Roberto Clemente was a good baseball player. He hit safely in 14 out of 14 World Series games his team played in. He won 12 gold glove awards. According to Wikipedia, he’s the only player to have scored a walk-off inside-the-park grand slam; and, according to the same Wikipedia entry, Tim McCarver calls Clemente “the greatest right-filder of all time.” Though I’m not sure how that may help the argument, but I digress.

Yes, Clemente was a great player indeed. He was a nice guy too, in fact, he died while ferrying supplies to hurricane victims in Nicaragua in 1972. It was New Year’s Eve.

clemente.jpgWell, even though he was the first Latino player to be inducted into the Hall of Fame in 1973, with Cooperstown making a special exemption to the 5-year wait rule, and that Major League Baseball hands out an award in his name every year for sportsmanship and off-field efforts, someone thinks Clemente should get more recognition.

They ought to retire his #21, says Bronx businessman Julio Pabon, across baseball.

From the NY Daily news:

Pabon, coordinator of the “Going to Bat to Retire #21” campaign, said Clemente’s legacy stands in contrast to today’s game, which has become defined by corporations and controversy, and should be commemorated by the league.

“In today’s world, everybody needs to see the type of person Clemente was,” Pabon said. “(They need) to remember that there was a man who gave so much, who wasn’t about the dollar sign, who was one of the best in the game, but still had the time for fans and the people … He went out of his way to help people, not because he was told to it by an agent, or because there was a media relations asking him to do something.”

Pabon’s push to retire Clemente’s number began around last year’s All-Star game in Pittsburgh and has continued as one of his business’ pro-bono projects. The campaign is currently in its second phase, with a documentary – “The Legacy of 21” – being shown around the country; it debuted last November at the Tribeca Performing Arts Center and will return to New York this fall for Hispanic and Puerto Rican heritage months.

It strikes me as ironic that Pabon is a sports marketer and he argues that Clemente should be bestowed with this honor for doing exactly the opposite of what his marketing campaign is hoping to achieve.

Sure, it’s Pro-bono, which probably means that the only thing Pabon will get out of this is extra publicity for his company. So I have to say thanks Mr. Pabon, but no thanks.

Here’s the deal; Clemente was charitable, humble; a commendable human being. He’s been recognized for that; they inducted him into the Hall of Fame – baseball’s sacred grounds – a year after his death. They named an award after him; which means every year, his name will be mentioned along with the player recognized for his work outside of the field.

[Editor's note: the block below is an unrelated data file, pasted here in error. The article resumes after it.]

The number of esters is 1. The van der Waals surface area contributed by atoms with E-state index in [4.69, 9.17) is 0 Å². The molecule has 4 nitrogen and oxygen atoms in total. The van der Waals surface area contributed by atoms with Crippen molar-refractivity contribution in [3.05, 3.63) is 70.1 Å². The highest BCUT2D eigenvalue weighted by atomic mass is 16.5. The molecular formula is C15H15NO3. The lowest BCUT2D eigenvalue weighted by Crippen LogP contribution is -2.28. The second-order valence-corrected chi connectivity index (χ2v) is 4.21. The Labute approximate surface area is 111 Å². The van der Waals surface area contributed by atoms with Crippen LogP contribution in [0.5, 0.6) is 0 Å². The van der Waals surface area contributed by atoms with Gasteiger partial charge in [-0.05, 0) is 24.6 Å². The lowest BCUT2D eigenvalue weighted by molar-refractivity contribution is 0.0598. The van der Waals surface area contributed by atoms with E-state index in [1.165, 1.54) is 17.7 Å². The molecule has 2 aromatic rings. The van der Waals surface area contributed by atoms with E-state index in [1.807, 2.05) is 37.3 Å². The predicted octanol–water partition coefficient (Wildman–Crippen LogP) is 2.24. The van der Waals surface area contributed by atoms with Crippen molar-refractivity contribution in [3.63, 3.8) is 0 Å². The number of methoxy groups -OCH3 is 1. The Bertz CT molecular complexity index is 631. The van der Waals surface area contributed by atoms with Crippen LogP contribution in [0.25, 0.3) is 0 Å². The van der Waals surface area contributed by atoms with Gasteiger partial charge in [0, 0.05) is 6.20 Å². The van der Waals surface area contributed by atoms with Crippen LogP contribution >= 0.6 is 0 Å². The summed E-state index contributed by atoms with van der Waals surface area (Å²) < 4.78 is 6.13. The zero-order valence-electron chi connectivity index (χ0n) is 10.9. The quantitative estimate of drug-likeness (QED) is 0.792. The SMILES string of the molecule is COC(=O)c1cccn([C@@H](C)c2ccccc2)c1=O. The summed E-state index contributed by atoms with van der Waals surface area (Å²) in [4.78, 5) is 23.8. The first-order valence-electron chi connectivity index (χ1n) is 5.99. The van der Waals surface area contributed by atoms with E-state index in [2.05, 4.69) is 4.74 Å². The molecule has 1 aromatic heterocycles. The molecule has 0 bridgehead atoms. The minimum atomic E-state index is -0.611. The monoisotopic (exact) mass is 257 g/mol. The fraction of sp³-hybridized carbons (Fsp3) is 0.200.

And let’s not make the impulsory assumption that it’d be great to retire #21 accross the board simply because Clemente was an outstanding Latino ball player. What about the rest? What about Minnie Minoso, Chico Carrasquel, and the other Latino greats?

What about the first Latino player to have played in the Majors, Luis Castro, back in 1902?

Though applaudable, I think the drive to retire Clemente’s number, or any other number, should be reserved for those individuals that change the sport. I don’t think we can say Clemente changed the sport; for us Latinos, he’s a legend and an icon. He’s someone we should immediately recognize. But I think Clemente gets as much recognition for his integrity today, as he did for his baseball prowess in his time.

One Response to “Retire #21? Bronx businessman sez it should be done”

  1. Paul Moro says:

    I never quite understood the practice of retiring numbers. Maybe this is just a personal taste, but I think it’s far more meaningful when players choose numbers that their idols wore. Even when Jackie Robinson’s # got retired, I didn’t understand why you would deprive players who wanted to pay homage to him by wearing 42. It’s just odd to me. It was basically just MLB saying “Hey, look! We’re not racist anymore! Now let’s just let bygones be bygones, shall we?”

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